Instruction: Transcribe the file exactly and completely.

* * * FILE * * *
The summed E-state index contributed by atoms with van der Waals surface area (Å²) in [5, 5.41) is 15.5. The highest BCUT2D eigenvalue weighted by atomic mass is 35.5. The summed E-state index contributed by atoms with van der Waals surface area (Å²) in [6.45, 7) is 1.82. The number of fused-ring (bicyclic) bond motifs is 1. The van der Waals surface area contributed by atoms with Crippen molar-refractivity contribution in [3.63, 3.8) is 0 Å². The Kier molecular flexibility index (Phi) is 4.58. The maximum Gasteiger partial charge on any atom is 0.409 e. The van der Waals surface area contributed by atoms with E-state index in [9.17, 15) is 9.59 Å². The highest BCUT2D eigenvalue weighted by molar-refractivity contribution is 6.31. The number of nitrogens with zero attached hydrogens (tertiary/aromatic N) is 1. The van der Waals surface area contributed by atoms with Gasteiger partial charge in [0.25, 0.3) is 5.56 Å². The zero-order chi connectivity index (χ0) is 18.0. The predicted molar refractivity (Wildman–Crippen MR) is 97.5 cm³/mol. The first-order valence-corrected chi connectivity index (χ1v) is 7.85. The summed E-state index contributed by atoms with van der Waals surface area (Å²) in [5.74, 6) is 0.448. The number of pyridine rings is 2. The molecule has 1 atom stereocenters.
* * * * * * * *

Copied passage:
The summed E-state index contributed by atoms with van der Waals surface area (Å²) in [5, 5.41) is 15.5. The highest BCUT2D eigenvalue weighted by atomic mass is 35.5. The summed E-state index contributed by atoms with van der Waals surface area (Å²) in [6.45, 7) is 1.82. The number of fused-ring (bicyclic) bond motifs is 1. The van der Waals surface area contributed by atoms with Crippen molar-refractivity contribution in [3.63, 3.8) is 0 Å². The Kier molecular flexibility index (Phi) is 4.58. The maximum Gasteiger partial charge on any atom is 0.409 e. The van der Waals surface area contributed by atoms with E-state index in [9.17, 15) is 9.59 Å². The highest BCUT2D eigenvalue weighted by molar-refractivity contribution is 6.31. The number of nitrogens with zero attached hydrogens (tertiary/aromatic N) is 1. The van der Waals surface area contributed by atoms with Gasteiger partial charge in [0.25, 0.3) is 5.56 Å². The zero-order chi connectivity index (χ0) is 18.0. The predicted molar refractivity (Wildman–Crippen MR) is 97.5 cm³/mol. The first-order valence-corrected chi connectivity index (χ1v) is 7.85. The summed E-state index contributed by atoms with van der Waals surface area (Å²) in [5.74, 6) is 0.448. The number of pyridine rings is 2. The molecule has 1 atom stereocenters.